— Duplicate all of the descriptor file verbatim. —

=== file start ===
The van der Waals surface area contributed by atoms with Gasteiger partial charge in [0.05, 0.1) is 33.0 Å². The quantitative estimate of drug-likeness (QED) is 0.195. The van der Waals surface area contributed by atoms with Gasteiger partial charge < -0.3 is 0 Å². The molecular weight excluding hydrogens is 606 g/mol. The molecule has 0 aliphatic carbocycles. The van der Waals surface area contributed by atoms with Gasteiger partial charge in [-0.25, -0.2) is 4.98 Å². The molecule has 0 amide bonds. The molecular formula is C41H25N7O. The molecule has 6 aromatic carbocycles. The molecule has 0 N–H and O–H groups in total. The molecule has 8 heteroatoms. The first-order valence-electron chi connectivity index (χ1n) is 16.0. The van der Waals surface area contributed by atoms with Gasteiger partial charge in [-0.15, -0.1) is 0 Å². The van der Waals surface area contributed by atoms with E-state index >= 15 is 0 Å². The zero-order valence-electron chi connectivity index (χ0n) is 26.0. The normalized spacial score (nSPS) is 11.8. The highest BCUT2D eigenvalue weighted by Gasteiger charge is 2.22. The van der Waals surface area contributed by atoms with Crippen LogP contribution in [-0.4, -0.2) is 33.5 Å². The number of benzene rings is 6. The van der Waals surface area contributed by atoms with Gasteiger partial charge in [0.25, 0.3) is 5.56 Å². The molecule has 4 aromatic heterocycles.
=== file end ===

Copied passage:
The van der Waals surface area contributed by atoms with Gasteiger partial charge in [0.05, 0.1) is 33.0 Å². The quantitative estimate of drug-likeness (QED) is 0.195. The van der Waals surface area contributed by atoms with Gasteiger partial charge < -0.3 is 0 Å². The molecular weight excluding hydrogens is 606 g/mol. The molecule has 0 aliphatic carbocycles. The van der Waals surface area contributed by atoms with Gasteiger partial charge in [-0.25, -0.2) is 4.98 Å². The molecule has 0 amide bonds. The molecular formula is C41H25N7O. The molecule has 6 aromatic carbocycles. The molecule has 0 N–H and O–H groups in total. The molecule has 8 heteroatoms. The first-order valence-electron chi connectivity index (χ1n) is 16.0. The van der Waals surface area contributed by atoms with Gasteiger partial charge in [-0.15, -0.1) is 0 Å². The van der Waals surface area contributed by atoms with E-state index >= 15 is 0 Å². The zero-order valence-electron chi connectivity index (χ0n) is 26.0. The normalized spacial score (nSPS) is 11.8. The highest BCUT2D eigenvalue weighted by Gasteiger charge is 2.22. The van der Waals surface area contributed by atoms with Crippen LogP contribution in [-0.4, -0.2) is 33.5 Å². The number of benzene rings is 6. The van der Waals surface area contributed by atoms with Gasteiger partial charge in [0.25, 0.3) is 5.56 Å². The molecule has 4 aromatic heterocycles.